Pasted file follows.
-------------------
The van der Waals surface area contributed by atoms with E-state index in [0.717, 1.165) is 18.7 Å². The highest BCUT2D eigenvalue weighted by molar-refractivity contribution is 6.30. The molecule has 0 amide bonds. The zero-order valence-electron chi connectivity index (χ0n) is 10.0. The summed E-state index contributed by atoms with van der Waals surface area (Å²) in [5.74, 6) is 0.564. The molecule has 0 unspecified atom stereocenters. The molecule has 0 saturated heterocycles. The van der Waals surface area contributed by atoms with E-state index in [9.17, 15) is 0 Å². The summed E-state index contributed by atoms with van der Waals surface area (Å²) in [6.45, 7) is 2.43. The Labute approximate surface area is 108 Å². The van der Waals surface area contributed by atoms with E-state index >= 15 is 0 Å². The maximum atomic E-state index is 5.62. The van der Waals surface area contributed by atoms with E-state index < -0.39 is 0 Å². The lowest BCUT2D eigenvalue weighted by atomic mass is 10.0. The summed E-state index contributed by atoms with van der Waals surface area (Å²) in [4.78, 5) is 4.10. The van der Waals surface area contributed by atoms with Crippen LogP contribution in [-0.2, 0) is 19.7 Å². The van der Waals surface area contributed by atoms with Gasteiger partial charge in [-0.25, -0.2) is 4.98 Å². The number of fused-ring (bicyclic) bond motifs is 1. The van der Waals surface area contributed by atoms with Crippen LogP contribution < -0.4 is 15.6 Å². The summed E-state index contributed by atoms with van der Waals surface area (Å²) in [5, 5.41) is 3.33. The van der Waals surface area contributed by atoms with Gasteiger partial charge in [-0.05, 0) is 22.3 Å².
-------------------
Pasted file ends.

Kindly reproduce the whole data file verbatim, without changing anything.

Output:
The van der Waals surface area contributed by atoms with E-state index in [0.717, 1.165) is 18.7 Å². The highest BCUT2D eigenvalue weighted by molar-refractivity contribution is 6.30. The molecule has 0 amide bonds. The zero-order valence-electron chi connectivity index (χ0n) is 10.0. The summed E-state index contributed by atoms with van der Waals surface area (Å²) in [5.74, 6) is 0.564. The molecule has 0 unspecified atom stereocenters. The molecule has 0 saturated heterocycles. The van der Waals surface area contributed by atoms with E-state index in [9.17, 15) is 0 Å². The summed E-state index contributed by atoms with van der Waals surface area (Å²) in [6.45, 7) is 2.43. The Labute approximate surface area is 108 Å². The van der Waals surface area contributed by atoms with E-state index >= 15 is 0 Å². The maximum atomic E-state index is 5.62. The van der Waals surface area contributed by atoms with E-state index < -0.39 is 0 Å². The lowest BCUT2D eigenvalue weighted by atomic mass is 10.0. The summed E-state index contributed by atoms with van der Waals surface area (Å²) in [4.78, 5) is 4.10. The van der Waals surface area contributed by atoms with Crippen LogP contribution in [-0.2, 0) is 19.7 Å². The van der Waals surface area contributed by atoms with Gasteiger partial charge in [-0.25, -0.2) is 4.98 Å². The number of fused-ring (bicyclic) bond motifs is 1. The van der Waals surface area contributed by atoms with Crippen LogP contribution < -0.4 is 15.6 Å². The summed E-state index contributed by atoms with van der Waals surface area (Å²) in [5, 5.41) is 3.33. The van der Waals surface area contributed by atoms with Gasteiger partial charge in [-0.05, 0) is 22.3 Å².